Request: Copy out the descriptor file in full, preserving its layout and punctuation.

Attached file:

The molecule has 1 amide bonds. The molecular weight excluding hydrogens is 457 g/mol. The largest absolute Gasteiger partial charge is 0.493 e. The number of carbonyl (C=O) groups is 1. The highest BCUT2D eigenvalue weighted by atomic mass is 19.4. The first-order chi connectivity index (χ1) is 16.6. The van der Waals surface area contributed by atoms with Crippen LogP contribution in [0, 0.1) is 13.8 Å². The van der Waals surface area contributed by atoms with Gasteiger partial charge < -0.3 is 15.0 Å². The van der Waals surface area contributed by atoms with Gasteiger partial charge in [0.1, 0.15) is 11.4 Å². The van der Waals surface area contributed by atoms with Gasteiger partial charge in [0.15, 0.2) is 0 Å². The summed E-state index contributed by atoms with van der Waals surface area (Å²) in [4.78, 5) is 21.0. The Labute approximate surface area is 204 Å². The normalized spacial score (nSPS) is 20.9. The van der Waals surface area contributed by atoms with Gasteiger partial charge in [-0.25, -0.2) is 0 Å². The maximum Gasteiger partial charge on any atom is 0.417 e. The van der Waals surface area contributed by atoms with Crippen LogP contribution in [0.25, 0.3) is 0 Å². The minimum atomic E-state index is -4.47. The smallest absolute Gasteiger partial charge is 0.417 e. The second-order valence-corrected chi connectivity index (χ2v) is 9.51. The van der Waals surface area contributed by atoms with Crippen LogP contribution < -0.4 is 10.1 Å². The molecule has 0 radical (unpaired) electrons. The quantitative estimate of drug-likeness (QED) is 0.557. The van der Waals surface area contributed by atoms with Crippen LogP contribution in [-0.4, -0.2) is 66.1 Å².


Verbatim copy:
The molecule has 1 amide bonds. The molecular weight excluding hydrogens is 457 g/mol. The largest absolute Gasteiger partial charge is 0.493 e. The number of carbonyl (C=O) groups is 1. The highest BCUT2D eigenvalue weighted by atomic mass is 19.4. The first-order chi connectivity index (χ1) is 16.6. The van der Waals surface area contributed by atoms with Crippen LogP contribution in [0, 0.1) is 13.8 Å². The van der Waals surface area contributed by atoms with Gasteiger partial charge < -0.3 is 15.0 Å². The van der Waals surface area contributed by atoms with Gasteiger partial charge in [0.1, 0.15) is 11.4 Å². The van der Waals surface area contributed by atoms with Gasteiger partial charge in [0.15, 0.2) is 0 Å². The summed E-state index contributed by atoms with van der Waals surface area (Å²) in [4.78, 5) is 21.0. The Labute approximate surface area is 204 Å². The normalized spacial score (nSPS) is 20.9. The van der Waals surface area contributed by atoms with Gasteiger partial charge in [-0.25, -0.2) is 0 Å². The maximum Gasteiger partial charge on any atom is 0.417 e. The van der Waals surface area contributed by atoms with Crippen LogP contribution in [0.25, 0.3) is 0 Å². The minimum atomic E-state index is -4.47. The smallest absolute Gasteiger partial charge is 0.417 e. The second-order valence-corrected chi connectivity index (χ2v) is 9.51. The van der Waals surface area contributed by atoms with Crippen LogP contribution < -0.4 is 10.1 Å². The molecule has 0 radical (unpaired) electrons. The quantitative estimate of drug-likeness (QED) is 0.557. The van der Waals surface area contributed by atoms with Crippen LogP contribution in [-0.4, -0.2) is 66.1 Å².